If you want to find out how much of an electrical load the average residential solar installation can handle, check out a short video produced by HelioPower Inc., a company that installs solar and clean energy systems. The video was shot at the home of HelioPower VP of residential sales Scott Gordon. He basically walks around his house turning on appliances until he gets the utility meter on the house to spin forwards, signalling that the house is consuming power off the utility grid rather than from the 4 kW-worth of solar cells installed on Gordon's roof.
A couple points it pays to know: The video was shot at 2 PM under near-best-case conditions: a summer afternoon in California on a clear day. One might thus surmise the solar array is putting out power near its 4 kW capacity. And the U.S. Energy Information Administration says the average U.S. home consumes 10,896 kW-hr annually. That equates to about 1.25 kW of instantaneous load on average. So a 4 kW solar array installed on a 2,200-ft2 home, as profiled in the video, should send power back to the grid for a good portion of a day that is not wildly hot or bitterly cold.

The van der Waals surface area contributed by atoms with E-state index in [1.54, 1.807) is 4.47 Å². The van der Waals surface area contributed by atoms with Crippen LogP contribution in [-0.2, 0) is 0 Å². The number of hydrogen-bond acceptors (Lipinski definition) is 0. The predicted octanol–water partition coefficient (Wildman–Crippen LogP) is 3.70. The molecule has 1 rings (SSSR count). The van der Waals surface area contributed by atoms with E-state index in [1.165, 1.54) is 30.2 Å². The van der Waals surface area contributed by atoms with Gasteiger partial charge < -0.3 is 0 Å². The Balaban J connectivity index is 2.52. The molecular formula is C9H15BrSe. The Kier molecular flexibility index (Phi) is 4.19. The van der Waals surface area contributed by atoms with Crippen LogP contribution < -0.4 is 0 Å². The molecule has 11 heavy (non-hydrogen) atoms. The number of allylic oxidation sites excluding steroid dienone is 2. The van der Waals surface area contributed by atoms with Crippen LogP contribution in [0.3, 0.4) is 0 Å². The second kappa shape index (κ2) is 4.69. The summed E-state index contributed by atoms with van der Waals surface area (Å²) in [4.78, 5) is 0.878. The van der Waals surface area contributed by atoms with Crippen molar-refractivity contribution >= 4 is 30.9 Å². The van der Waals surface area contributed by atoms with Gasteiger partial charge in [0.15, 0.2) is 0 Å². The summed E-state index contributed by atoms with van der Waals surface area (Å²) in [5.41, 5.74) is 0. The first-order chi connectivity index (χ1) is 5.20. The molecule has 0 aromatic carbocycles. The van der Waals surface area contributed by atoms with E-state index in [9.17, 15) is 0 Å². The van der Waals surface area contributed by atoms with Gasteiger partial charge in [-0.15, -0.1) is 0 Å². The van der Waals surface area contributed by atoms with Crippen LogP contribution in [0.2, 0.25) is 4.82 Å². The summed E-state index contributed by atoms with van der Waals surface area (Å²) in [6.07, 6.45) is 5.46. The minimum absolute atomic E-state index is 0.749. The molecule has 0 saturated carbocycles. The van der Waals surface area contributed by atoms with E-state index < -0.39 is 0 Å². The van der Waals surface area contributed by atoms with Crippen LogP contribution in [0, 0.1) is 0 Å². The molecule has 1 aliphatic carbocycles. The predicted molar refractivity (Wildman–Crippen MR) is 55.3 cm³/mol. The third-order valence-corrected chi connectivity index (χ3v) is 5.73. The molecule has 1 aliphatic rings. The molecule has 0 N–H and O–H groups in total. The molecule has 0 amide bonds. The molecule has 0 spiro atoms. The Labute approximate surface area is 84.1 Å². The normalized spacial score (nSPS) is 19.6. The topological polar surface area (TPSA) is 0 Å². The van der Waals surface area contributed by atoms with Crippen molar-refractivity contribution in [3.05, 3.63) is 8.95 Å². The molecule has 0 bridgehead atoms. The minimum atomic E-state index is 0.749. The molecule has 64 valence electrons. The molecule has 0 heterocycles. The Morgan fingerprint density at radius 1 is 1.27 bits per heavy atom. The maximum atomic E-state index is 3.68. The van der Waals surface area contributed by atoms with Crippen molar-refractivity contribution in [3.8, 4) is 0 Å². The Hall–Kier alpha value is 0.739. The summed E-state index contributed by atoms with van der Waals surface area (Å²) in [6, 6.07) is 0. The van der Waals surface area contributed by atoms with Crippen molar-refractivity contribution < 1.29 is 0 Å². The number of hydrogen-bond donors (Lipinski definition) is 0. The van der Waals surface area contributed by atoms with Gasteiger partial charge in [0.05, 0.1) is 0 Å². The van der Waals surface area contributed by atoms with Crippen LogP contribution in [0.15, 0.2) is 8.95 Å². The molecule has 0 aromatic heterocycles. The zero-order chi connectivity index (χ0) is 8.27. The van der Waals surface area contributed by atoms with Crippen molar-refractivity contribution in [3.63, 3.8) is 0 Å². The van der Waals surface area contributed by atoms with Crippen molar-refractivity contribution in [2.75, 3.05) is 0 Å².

Gordon manages to consume power from the grid by turning on his microwave oven and a pump motor for his pool, among other things. Knowledgeable electricity consumers will not be surprised. Microwave ovens and electric motors are big energy users.
Here is a link to the video: http://www.heliopower.com/videos/solar-overload